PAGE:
It’s not often these days that I find myself eagerly awaiting a film’s release– a few too many hype-amplified disappointments over the years. Part of me is in fact hesitant to invest too much emotionally in the expectation of an hour and half’s spectatorship, regardless ultimately of even liking the film or not– but the truth is, I’m hooked here, frankly. I’m barbed and wriggling and gluttonous for the sharpest tang in my gut, and come August 26, by golly, I’ll be hitting the multiplex to take in this summer’s release of Guillermo Del Toro’s Don’t Be Afraid of the Dark.
Once upon a time I was a little sister– that is, a-lot-littler younger sibling to a couple of big brothers and one older sister, all of whom I gazed wide-eyed upon as very local celebrities.
The brothers early on marched off long-haired and guitar-playing to boarding school (an institution whose distance was marked indelibly by the elder, a cyclist of some long distance repute, who spent one endless summer vacation riding home across the states, sleeping in ditches en route).
The sister ohso-far-outpaced me in knowledge of grownup things, as evidenced by her flaunting of simultaneous 9th grade boyfriends, the dreamy dueling Dirk and Doug, unseen but imagined during eavesdropped telephone conversations from our parents’ bedroom phone extension (the trick of mute by pressing diagonal buttons gleaned off an elementary schoolmate with her own older sister).
These siblings ultimately served for me as the factotums of fashion, opinion, and an entire scope of worldly reference I could only most laggingly and hazily begin to grasp from five years’ trailing shadow.
My sister of the shiny silky turquoise-and-rust landscape-printed disco shirts with long pointy collars and pearlized buttons halfway-fastened typically ruled the central broadcast medium, a squat, olive-green-screened solid state megalith whose channels switched with an audible ker-thunk and before which I’d sit cross-legged afternoons after school, soaking up episodes of I Love Lucy and Gilligan’s Island. This same sophisticated sister was occasionally left in outright charge in the event of unavailable adult supervision–so it was doubtless under this babysitting regime that in the Halloween month of 1973 my psyche encountered and was forevermore seared by demons in the basement who target a family’s little daughter and drag her to hell in the middle of the night.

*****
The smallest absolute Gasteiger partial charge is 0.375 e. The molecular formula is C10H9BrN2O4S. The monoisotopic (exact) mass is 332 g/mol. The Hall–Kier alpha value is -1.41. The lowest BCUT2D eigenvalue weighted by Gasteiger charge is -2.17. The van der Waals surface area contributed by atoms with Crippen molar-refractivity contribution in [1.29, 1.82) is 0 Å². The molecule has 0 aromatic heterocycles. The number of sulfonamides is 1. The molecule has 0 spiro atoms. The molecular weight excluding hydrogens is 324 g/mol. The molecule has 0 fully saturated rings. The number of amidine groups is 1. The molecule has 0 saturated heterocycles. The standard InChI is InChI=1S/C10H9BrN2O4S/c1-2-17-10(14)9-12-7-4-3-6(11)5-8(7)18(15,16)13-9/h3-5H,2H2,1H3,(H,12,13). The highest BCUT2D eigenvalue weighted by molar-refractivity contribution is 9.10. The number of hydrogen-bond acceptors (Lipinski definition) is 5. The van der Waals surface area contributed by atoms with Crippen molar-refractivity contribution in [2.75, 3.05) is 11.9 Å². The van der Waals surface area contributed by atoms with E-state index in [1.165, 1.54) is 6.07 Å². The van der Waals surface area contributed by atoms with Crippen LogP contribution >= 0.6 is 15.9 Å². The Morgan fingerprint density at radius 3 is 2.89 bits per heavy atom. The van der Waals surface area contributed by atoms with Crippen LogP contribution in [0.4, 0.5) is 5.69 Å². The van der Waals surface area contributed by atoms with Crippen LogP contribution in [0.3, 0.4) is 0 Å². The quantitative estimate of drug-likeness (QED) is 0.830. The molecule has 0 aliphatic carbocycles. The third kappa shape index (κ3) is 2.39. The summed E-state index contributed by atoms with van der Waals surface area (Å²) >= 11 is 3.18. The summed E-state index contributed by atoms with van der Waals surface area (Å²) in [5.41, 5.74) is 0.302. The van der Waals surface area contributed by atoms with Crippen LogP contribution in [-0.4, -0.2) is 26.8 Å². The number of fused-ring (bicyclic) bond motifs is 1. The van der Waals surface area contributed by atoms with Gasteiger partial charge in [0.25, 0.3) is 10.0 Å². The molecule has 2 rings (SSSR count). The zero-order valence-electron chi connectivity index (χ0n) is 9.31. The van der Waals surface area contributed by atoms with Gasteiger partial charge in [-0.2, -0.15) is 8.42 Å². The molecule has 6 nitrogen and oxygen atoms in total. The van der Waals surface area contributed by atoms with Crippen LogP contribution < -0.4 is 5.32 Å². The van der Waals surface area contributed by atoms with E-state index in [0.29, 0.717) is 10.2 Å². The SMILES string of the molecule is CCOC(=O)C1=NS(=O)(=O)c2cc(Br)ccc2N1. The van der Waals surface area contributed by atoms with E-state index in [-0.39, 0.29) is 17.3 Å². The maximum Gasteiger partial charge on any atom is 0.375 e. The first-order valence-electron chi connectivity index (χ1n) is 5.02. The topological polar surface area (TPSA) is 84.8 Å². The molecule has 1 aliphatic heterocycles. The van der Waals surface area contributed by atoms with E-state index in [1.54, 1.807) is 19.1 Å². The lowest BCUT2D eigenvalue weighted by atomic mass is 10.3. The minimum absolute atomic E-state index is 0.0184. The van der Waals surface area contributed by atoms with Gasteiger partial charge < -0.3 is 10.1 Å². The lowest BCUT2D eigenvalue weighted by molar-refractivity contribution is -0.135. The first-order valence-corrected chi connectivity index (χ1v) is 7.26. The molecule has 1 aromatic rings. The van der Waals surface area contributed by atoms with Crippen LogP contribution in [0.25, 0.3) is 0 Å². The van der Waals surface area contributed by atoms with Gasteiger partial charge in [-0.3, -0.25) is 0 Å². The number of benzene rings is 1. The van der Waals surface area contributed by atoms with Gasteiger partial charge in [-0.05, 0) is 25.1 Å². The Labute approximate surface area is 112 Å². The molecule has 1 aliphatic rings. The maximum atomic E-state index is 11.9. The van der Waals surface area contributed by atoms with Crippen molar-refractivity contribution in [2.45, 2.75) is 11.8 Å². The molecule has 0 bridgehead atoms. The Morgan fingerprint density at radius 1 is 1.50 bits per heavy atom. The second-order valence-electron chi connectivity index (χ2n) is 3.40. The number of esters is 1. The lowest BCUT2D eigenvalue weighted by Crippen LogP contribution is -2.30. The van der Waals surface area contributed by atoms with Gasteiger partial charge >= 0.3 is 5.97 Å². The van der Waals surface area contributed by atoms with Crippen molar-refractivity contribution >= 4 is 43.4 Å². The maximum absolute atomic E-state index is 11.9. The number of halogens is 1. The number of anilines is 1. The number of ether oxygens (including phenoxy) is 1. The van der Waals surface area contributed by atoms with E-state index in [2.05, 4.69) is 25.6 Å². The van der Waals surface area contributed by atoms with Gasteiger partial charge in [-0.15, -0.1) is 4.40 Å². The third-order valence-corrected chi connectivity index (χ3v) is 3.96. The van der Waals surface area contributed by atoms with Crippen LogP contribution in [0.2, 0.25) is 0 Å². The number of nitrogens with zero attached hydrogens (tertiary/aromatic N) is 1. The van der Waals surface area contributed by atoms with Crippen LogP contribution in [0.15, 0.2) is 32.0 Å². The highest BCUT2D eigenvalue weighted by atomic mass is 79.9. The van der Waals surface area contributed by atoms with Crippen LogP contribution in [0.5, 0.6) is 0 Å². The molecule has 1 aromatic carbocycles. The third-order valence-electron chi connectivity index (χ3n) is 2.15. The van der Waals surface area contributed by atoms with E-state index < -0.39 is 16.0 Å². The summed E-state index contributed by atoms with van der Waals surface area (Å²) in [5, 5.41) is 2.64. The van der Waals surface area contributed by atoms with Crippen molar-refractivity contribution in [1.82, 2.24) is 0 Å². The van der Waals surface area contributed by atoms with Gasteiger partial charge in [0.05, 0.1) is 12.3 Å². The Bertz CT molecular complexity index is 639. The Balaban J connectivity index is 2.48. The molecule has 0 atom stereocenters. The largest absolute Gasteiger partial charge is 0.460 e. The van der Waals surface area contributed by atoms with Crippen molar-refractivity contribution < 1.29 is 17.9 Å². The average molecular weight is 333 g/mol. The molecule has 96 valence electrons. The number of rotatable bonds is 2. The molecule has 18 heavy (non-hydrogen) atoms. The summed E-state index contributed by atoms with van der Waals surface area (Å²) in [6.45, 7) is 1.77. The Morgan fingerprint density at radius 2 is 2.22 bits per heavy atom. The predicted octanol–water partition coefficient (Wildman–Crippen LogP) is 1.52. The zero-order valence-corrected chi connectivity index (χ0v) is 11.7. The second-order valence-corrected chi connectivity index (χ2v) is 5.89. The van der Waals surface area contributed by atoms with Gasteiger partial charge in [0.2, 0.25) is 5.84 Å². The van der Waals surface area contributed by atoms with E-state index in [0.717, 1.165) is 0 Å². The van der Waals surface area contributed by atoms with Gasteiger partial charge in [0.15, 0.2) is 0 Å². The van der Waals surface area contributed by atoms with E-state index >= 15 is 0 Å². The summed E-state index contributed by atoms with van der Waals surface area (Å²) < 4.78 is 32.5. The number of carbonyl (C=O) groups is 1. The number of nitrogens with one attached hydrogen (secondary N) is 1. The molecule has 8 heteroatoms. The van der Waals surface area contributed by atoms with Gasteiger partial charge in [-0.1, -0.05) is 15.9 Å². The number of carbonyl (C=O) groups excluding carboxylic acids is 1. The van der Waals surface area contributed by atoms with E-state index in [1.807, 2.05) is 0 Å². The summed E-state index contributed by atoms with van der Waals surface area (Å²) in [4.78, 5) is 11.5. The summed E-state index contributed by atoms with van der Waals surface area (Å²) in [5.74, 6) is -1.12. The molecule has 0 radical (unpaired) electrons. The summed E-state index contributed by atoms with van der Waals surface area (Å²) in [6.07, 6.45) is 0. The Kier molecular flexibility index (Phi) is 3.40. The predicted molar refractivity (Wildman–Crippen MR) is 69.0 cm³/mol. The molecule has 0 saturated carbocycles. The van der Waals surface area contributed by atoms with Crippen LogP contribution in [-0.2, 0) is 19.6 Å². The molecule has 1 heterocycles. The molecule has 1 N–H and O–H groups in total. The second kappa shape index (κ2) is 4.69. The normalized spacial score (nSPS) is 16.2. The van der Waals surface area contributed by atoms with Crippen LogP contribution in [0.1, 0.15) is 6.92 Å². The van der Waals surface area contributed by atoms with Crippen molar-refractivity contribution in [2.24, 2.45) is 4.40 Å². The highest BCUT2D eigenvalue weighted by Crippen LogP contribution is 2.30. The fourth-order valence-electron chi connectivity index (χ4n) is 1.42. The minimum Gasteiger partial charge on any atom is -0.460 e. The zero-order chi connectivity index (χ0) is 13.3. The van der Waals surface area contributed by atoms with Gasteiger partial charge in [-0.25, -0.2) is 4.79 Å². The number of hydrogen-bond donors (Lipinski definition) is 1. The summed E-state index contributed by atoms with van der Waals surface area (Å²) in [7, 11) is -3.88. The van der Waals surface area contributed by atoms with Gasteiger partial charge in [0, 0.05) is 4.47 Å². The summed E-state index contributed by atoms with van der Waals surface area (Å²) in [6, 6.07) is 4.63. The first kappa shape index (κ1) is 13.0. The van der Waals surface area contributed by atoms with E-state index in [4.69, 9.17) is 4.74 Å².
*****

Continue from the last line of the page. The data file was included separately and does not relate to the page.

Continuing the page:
I must date to this cinematic event my lingering distaste for cellars. Sent on occasion by my mom to fetch some dinner fixin’ from the basement meat locker, I’d stand at the head of the stairs, switch on the overhead bulb via its stiff punch-button wallplate forged in a manual era, and teeter on the brink of descending those wooden steps so spookily illuminated, bracing myself. Finally, taking a long and fortifying breath, I’d plunge and clatter down, speedwalk across the green-glazed cement-floored laundry room, fumble for the slippery freezer key where it twisted on its hook, fit it into place with many mutters, casting all the while rapid glances toward the webby recesses of furnace gloom, grapple out whatever packet of peas or chops was required, re-lock the thing as fast as trembling digits would allow, and turn and race back up the stairs, convinced a hoard of dark-spawned demons trailed in swift pursuit.
Worse, my childhood bedroom featured a small storage closet beneath the eaves, which, due to some fluke of old house settling or cross-draft, tended to inch open incrementally in the night, however firmly I’d shut the thing at bedtime. Convinced small monsters had architected a secret passageway up from the basement through it, I finally thieved a minuscule padlock from my dad’s workbench and fastened it locked shut, empty and echoing my full panorama of fertile nightmares.
Why in the name of all things salutary, you may well ask, would I wish now to revisit the seed of all these lurking terrors? Some perversity no doubt compels me without rationality toward this newest installment of terror, wrought on the current occasion by a most devious wizard who gave us Pan’s Labyrinth and The Devil’s Backbone. In point of fact and on closer inspection I notice that Guillermo Del Toro’s film credit leaves out directing, is strictly for writing and producing, so I half expect the result to be some B-grade Katie Holmes goth grotesquerie– but if the possibility of revisiting the root of gripping childhood terror exists, I’m bound for the theater come August and may find there a final resting place for creeping, fabricated specters of a kid’s imagination. Or maybe I’ll only succeed in renewing my age-old fear of basements.